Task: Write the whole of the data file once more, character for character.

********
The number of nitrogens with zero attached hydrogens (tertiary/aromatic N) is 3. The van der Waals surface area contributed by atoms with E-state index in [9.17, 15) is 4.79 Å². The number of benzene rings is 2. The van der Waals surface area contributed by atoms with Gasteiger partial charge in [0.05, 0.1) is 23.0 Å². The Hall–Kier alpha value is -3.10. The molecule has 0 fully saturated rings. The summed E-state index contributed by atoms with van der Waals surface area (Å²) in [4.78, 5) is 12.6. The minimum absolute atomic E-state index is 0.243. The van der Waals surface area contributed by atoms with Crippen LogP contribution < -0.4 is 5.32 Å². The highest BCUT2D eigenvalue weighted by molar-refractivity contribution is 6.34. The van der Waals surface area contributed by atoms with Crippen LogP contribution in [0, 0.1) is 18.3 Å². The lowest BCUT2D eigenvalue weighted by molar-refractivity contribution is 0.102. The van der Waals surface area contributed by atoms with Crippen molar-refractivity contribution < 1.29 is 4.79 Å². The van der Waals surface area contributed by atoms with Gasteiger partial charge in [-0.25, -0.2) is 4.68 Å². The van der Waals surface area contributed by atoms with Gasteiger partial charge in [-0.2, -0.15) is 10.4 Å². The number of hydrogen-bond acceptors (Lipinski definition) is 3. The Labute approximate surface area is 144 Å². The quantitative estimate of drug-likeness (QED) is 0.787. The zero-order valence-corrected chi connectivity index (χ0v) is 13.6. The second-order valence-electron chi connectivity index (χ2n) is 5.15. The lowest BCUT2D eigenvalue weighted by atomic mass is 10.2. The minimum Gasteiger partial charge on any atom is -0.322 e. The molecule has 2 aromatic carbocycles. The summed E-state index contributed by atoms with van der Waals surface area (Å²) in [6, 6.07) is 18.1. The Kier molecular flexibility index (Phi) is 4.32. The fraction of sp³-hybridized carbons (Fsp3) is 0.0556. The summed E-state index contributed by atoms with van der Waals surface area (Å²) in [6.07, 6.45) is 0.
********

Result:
The number of nitrogens with zero attached hydrogens (tertiary/aromatic N) is 3. The van der Waals surface area contributed by atoms with E-state index in [9.17, 15) is 4.79 Å². The number of benzene rings is 2. The van der Waals surface area contributed by atoms with Gasteiger partial charge in [0.05, 0.1) is 23.0 Å². The Hall–Kier alpha value is -3.10. The molecule has 0 fully saturated rings. The summed E-state index contributed by atoms with van der Waals surface area (Å²) in [4.78, 5) is 12.6. The minimum absolute atomic E-state index is 0.243. The van der Waals surface area contributed by atoms with Crippen LogP contribution < -0.4 is 5.32 Å². The highest BCUT2D eigenvalue weighted by molar-refractivity contribution is 6.34. The van der Waals surface area contributed by atoms with Crippen LogP contribution in [0, 0.1) is 18.3 Å². The lowest BCUT2D eigenvalue weighted by molar-refractivity contribution is 0.102. The van der Waals surface area contributed by atoms with Crippen molar-refractivity contribution < 1.29 is 4.79 Å². The van der Waals surface area contributed by atoms with Gasteiger partial charge in [-0.25, -0.2) is 4.68 Å². The van der Waals surface area contributed by atoms with Gasteiger partial charge in [-0.2, -0.15) is 10.4 Å². The number of hydrogen-bond acceptors (Lipinski definition) is 3. The Labute approximate surface area is 144 Å². The quantitative estimate of drug-likeness (QED) is 0.787. The zero-order valence-corrected chi connectivity index (χ0v) is 13.6. The second-order valence-electron chi connectivity index (χ2n) is 5.15. The lowest BCUT2D eigenvalue weighted by atomic mass is 10.2. The minimum Gasteiger partial charge on any atom is -0.322 e. The molecule has 2 aromatic carbocycles. The summed E-state index contributed by atoms with van der Waals surface area (Å²) in [6, 6.07) is 18.1. The Kier molecular flexibility index (Phi) is 4.32. The fraction of sp³-hybridized carbons (Fsp3) is 0.0556. The summed E-state index contributed by atoms with van der Waals surface area (Å²) in [6.07, 6.45) is 0.